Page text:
The Alternative Board’s August Business Pulse revealed 95% of small-to-medium size enterprises are confident they’ll get through.  More than a third of small businesses have benefited from government support with only a small percentage anticipating job losses once the wage subsidy ends. Banks have been understanding, helping where necessary or carrying on with business as usual, and jobs are holding steady.

Sales and orders remain buoyant with supply lines and international transportation links for exporters seemingly intact.

“Given we are awash with negative commentary, the results were heartening” said Stephen James of The Alternative Board. “I think, in part, the focus has been on the hit taken by more visible sectors like tourism and hospitality but our members are involved in many other activities and their perspective hasn’t necessarily been reflected to date.

“The strong Pulse Check was even more remarkable as the change to Alert Level Three for Auckland and Alert Level Two for the rest of New Zealand occurred during the consultation period.”

On the down side, mainstream media is reducing confidence levels and the wish-list of things that would help business owners get through the remainder of 2020 includes more customers, more government support – and a rest, as business owners report they’re feeling exhausted.

“It is understandable that business owners are exhausted. Although confidence is high and business steady, they’ve worked extremely hard to achieve stability in our tumultuous times. I would anticipate this pace will continue as they adapt and adopt new approaches or innovations. While things may change and outlooks darken, business owners are pragmatic in their determination – the Kiwi ‘can do’ approach to adversity and an unwillingness to be beaten is certainly in evidence. They are ‘COVID courageous’ and I think their confidence level reflects this.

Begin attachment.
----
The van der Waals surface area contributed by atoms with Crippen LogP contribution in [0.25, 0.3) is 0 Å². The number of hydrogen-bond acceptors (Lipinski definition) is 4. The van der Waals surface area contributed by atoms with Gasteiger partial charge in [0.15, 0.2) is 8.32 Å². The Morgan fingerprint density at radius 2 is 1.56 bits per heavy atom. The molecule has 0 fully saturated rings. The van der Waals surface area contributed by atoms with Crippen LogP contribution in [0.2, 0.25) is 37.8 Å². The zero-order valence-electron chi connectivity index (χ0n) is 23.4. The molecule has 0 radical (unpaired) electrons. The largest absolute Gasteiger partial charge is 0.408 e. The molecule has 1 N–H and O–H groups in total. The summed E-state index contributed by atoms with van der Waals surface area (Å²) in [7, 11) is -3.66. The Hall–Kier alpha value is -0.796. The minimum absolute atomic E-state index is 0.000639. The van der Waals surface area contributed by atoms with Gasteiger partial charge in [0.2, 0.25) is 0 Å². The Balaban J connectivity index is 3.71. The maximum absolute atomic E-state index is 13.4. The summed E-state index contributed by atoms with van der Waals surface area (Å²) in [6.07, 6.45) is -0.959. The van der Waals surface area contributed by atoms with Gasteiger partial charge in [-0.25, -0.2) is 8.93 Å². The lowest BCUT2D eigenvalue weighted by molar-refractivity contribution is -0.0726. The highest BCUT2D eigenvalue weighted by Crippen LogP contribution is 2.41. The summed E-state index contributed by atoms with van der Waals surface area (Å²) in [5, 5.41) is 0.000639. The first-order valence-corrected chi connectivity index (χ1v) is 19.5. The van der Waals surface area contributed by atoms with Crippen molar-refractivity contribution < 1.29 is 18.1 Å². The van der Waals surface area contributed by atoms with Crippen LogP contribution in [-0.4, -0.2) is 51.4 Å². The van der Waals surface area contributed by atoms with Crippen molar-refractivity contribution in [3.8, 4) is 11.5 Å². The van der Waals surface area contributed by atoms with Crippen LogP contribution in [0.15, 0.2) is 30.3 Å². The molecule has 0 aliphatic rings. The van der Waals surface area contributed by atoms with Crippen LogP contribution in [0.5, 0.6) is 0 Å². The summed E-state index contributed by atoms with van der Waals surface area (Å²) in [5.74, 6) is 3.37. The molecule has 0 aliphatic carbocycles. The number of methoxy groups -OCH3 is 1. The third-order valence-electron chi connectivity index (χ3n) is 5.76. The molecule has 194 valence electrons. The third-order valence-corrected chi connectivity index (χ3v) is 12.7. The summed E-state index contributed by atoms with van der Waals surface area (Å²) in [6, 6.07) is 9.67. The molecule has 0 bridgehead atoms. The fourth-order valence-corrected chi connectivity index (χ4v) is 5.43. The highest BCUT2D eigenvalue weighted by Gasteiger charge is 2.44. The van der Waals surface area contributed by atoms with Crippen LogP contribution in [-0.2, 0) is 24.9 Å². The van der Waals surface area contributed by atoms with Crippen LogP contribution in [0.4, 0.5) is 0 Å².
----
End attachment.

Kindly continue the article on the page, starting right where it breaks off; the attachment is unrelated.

The Alternative Board’s members and associates are primarily involved in industries that make, supply, service, fix, invent or build things and the results may reflect that this group has been under-represented to date, with focus falling on hospitality, retail and tourism in other surveys.

The Alternative Board supports small to medium sized businesses and their owners through advisory boards consisting of other local business owners, expert one-on-one coaching, a suite of business planning tools and business mentoring.

The Alternative Board conducted the August Pulse Check survey of 275 of its members and associates was conducted between August 7 – 19 with a confidence level of 90% and a 5% margin of error.

Kiwi Businesses Ready To Reinvent The Future

Kiwi Businesses Ready To Reinvent The Future

Pulse check shows members are tackling the challenges of COVID19 head-on

We asked you how you were doing and you told us loud and clear — New Zealand’s small businesses are bravely facing the future, investing in growth and ready to reinvent themselves if necessary.

Our July Pulse Check revealed you are confident you’ll make it through — even though for some it has been touch and go.

Many of you are ready to reinvent yourselves if necessary, increasing spending on marketing, digital solutions and additional staff but you are borrowing more.

Your responses reflect what we’ve been hearing from our members  — that it has been a very challenging time. What was surprising was the degree of flexibility and willingness to change.

There was no doubt that the coming months will be challenging but finding innovative solutions and meeting the challenges head-on are at the forefront of your thinking.

Government support has been the saviour for many and we were pleased to see that the majority of our members looked to The Alternative Board for help and advice.

The health and viability of our business owners is at the heart of all we do, which is why we feel this regular Pulse check is critical. Listening to you in this way means we can ensure you have the right support and advice you need not just to get through the disruption of COVID19 but to thrive and grow into the future.

Running a business in ‘ordinary’ times is demanding but it is even more so in these extraordinary times. We know members round the country have been working nonstop and, after many months, you have started to feel the effects with many business owners saying they need a rest. Unfortunately, any respite is out of reach right now as you strive to meet the many challenges we face so I would urge you to continue to look for support from your board and facilitator as the months progress and look after your physical and mental well-being.